This is the first furniture I built, after-hours in the woodshop where I worked in Vermont. The idea was to use only scrap & off-cuts from local species – walnut, maple, cherry, poplar & white pine – to build functional objects that showcase geometric patterns. First came the “bookshelf,” which is based on the Sierpinski fractal of nested equilateral triangles. Then I built the honeycomb table with 29 cells in a hexagonal lattice. The most ambitious (foolhardy) project was the pentagonal tables. In this design, a Penrose tessellation of two rhombuses with different angles forms both stars & cubes, depending on how you look at it. The angles were quite tricky to get exactly right on the compound miter saw, and the glue-ups took many days longer than anticipated. But they came together in the end. These projects taught me volumes about how much planning & precision it takes to pull off woodworking projects. And to always aim for simplicity when the design gets complex.
Here’s a collection of snapshots looking back at where the magic happens.
After setting up several studios over the past few years, I’ve realized that a good creative space becomes its own work of art.
There’s a universal law dictating that a studio gives in return precisely as much creativity as the artist brings in over time. The walls echo back the day’s productivity or procrastination, triumph or self-sabotage.
Ideally it’s got a view onto trees that catch the wind and bustle with birds & squirrels. At night it’s the most solitary place in the world, like a hermetic cell buried under lost dunes of the Sahara.
Over time the studio becomes a little museum of sorts. Everything on view – the books, postcards & tear outs, oddball quotes tacked up, works in progress strewn about, skulls & feathers on the mantle, a growing collection of weird foundlings from nearby beaches & forests – all this stuff contributes to a mishmash biography of the artist. Where would he be without these myriad sources of wonder & inspiration?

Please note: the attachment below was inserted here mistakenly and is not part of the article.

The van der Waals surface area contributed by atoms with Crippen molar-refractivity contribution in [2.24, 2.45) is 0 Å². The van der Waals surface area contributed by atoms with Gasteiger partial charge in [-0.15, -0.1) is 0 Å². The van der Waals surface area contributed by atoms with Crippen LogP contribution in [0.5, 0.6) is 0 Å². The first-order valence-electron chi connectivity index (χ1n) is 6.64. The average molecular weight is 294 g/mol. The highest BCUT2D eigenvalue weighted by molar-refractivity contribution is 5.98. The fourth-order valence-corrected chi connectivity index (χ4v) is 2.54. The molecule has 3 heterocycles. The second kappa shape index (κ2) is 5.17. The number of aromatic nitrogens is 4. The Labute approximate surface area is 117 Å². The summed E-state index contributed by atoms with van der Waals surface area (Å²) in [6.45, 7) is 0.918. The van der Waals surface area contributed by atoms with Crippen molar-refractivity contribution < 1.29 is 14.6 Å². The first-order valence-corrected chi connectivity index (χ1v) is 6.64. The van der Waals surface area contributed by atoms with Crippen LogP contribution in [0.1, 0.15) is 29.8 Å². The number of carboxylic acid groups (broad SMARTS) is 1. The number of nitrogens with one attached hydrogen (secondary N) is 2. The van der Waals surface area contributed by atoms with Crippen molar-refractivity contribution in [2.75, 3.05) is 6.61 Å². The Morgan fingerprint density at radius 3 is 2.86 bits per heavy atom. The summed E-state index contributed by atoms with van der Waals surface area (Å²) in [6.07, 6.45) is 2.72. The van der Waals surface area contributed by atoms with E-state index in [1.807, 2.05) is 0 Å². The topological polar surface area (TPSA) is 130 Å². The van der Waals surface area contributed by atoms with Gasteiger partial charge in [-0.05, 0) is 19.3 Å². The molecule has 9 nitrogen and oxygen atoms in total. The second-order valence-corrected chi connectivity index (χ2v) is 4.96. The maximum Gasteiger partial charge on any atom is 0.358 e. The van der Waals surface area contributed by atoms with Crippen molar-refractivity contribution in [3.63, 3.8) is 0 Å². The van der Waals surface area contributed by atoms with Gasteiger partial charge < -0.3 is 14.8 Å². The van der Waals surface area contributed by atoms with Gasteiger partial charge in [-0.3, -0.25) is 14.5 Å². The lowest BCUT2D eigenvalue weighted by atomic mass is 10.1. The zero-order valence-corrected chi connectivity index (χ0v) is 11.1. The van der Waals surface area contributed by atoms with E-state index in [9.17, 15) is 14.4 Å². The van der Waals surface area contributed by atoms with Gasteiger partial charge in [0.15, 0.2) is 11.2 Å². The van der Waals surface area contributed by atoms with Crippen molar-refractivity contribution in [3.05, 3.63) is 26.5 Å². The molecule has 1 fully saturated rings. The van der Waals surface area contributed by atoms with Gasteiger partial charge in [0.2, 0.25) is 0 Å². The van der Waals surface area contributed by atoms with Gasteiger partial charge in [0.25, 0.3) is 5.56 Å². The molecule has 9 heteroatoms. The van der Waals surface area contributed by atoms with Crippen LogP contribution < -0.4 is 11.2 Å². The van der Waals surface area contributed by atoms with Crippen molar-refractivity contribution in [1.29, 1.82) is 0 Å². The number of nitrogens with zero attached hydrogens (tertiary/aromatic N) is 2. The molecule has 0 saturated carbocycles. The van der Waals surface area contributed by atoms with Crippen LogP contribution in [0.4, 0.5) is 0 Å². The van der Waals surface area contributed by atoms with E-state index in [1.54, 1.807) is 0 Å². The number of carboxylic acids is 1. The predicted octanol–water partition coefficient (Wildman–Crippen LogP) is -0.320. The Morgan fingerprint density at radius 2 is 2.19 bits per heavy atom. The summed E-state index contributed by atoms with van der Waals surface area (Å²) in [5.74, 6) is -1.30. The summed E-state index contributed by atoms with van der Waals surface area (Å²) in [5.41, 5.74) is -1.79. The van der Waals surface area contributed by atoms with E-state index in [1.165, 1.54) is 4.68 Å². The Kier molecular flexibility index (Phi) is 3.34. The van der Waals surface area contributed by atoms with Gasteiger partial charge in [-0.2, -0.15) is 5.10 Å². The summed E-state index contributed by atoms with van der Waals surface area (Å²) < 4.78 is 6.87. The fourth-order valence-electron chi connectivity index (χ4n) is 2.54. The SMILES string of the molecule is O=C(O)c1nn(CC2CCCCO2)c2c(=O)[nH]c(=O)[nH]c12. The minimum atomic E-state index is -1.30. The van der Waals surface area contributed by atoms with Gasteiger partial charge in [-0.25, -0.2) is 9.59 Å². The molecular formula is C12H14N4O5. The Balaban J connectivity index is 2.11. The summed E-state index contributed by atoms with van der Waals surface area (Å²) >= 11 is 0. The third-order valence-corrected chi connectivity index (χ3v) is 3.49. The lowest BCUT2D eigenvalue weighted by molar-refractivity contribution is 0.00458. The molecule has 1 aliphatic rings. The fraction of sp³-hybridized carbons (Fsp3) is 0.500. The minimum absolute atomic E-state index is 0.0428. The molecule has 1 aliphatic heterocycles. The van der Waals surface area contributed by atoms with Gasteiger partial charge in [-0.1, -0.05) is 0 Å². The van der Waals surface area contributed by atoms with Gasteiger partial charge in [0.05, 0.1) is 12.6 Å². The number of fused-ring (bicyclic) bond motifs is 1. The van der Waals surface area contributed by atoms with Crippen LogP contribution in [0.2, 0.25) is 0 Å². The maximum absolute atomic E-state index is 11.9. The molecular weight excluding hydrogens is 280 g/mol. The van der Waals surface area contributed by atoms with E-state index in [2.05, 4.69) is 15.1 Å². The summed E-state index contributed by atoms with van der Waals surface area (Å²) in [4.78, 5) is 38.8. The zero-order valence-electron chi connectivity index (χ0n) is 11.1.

Oaxaca is a street photographer’s dream realm. In the high desert of southern Mexico, the contrast of sunlight & shadow couldn’t be starker. It’s like an invisible set designer is splashing uncanny displays of light & color all over the place. And there’s no end of human pageantry in the colonial streets & plazas, where the people of indigenous pueblos wear their traditional clothes, speak their ancestral languages, and bring their time-honored crafts to market. You never know when you’ll run into a festival, procession, or spontaneous art performance. The joy & mystery in the streets of Oaxaca are inexhaustible.
For me, coming here meant following in the footsteps of one of my idols, Mary Ellen Mark, who led photography workshops in the city for many years. I limited myself to a pocket-sized camera with a fixed 35mm lens for this series. It was one of those back-to-basics exercises that photographers need periodically to reconnect with the magic of capturing light & shadow in frozen images. And perhaps along the way, I communed with the spirit of one of my photographer heroes.